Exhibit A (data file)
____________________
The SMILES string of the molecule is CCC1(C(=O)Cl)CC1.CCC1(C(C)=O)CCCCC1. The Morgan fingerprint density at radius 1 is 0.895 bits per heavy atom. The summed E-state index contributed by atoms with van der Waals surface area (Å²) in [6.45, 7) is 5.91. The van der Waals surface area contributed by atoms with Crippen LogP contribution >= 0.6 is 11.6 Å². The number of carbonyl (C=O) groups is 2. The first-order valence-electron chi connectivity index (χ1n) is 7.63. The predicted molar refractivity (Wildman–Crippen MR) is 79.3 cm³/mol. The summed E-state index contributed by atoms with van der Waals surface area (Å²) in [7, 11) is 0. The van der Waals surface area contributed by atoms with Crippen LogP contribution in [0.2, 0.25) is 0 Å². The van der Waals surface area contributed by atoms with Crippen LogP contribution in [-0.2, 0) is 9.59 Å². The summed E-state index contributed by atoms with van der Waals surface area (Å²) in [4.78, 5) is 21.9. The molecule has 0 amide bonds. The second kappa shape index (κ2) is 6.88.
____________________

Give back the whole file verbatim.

The SMILES string of the molecule is CCC1(C(=O)Cl)CC1.CCC1(C(C)=O)CCCCC1. The Morgan fingerprint density at radius 1 is 0.895 bits per heavy atom. The summed E-state index contributed by atoms with van der Waals surface area (Å²) in [6.45, 7) is 5.91. The van der Waals surface area contributed by atoms with Crippen LogP contribution >= 0.6 is 11.6 Å². The number of carbonyl (C=O) groups is 2. The first-order valence-electron chi connectivity index (χ1n) is 7.63. The predicted molar refractivity (Wildman–Crippen MR) is 79.3 cm³/mol. The summed E-state index contributed by atoms with van der Waals surface area (Å²) in [7, 11) is 0. The van der Waals surface area contributed by atoms with Crippen LogP contribution in [0.2, 0.25) is 0 Å². The van der Waals surface area contributed by atoms with Crippen LogP contribution in [-0.2, 0) is 9.59 Å². The summed E-state index contributed by atoms with van der Waals surface area (Å²) in [4.78, 5) is 21.9. The molecule has 0 amide bonds. The second kappa shape index (κ2) is 6.88.